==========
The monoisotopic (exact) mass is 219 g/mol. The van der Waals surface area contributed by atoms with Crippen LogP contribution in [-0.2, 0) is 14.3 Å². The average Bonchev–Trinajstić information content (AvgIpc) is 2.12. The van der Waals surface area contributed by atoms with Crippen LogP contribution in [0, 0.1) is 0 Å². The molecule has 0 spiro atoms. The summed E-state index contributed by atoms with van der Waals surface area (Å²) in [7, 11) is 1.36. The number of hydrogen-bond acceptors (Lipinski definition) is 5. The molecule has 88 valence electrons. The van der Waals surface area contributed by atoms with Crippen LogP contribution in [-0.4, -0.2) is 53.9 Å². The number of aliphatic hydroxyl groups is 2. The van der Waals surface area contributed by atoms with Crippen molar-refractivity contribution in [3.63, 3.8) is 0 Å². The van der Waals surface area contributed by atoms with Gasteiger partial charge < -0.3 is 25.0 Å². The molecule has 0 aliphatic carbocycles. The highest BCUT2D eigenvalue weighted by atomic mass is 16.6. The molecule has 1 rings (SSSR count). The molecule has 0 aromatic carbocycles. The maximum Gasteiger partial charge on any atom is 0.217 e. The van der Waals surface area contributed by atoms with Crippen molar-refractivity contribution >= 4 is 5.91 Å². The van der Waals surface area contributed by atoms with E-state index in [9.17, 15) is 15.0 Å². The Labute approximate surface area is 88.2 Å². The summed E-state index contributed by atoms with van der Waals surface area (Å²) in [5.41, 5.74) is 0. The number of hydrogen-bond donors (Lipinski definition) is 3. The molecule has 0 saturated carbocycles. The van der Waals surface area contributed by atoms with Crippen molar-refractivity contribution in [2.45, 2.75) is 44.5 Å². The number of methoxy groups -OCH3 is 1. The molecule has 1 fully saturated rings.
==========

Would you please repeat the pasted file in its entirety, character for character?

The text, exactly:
The monoisotopic (exact) mass is 219 g/mol. The van der Waals surface area contributed by atoms with Crippen LogP contribution in [-0.2, 0) is 14.3 Å². The average Bonchev–Trinajstić information content (AvgIpc) is 2.12. The van der Waals surface area contributed by atoms with Crippen LogP contribution in [0, 0.1) is 0 Å². The molecule has 0 spiro atoms. The summed E-state index contributed by atoms with van der Waals surface area (Å²) in [7, 11) is 1.36. The number of hydrogen-bond acceptors (Lipinski definition) is 5. The molecule has 88 valence electrons. The van der Waals surface area contributed by atoms with Crippen LogP contribution in [-0.4, -0.2) is 53.9 Å². The number of aliphatic hydroxyl groups is 2. The van der Waals surface area contributed by atoms with Crippen molar-refractivity contribution in [3.63, 3.8) is 0 Å². The van der Waals surface area contributed by atoms with Gasteiger partial charge < -0.3 is 25.0 Å². The molecule has 0 aliphatic carbocycles. The highest BCUT2D eigenvalue weighted by atomic mass is 16.6. The molecule has 1 rings (SSSR count). The molecule has 0 aromatic carbocycles. The maximum Gasteiger partial charge on any atom is 0.217 e. The van der Waals surface area contributed by atoms with Crippen molar-refractivity contribution >= 4 is 5.91 Å². The van der Waals surface area contributed by atoms with E-state index in [9.17, 15) is 15.0 Å². The Labute approximate surface area is 88.2 Å². The summed E-state index contributed by atoms with van der Waals surface area (Å²) in [5.41, 5.74) is 0. The number of hydrogen-bond donors (Lipinski definition) is 3. The molecule has 0 saturated carbocycles. The van der Waals surface area contributed by atoms with Crippen molar-refractivity contribution in [2.45, 2.75) is 44.5 Å². The number of methoxy groups -OCH3 is 1. The molecule has 1 fully saturated rings.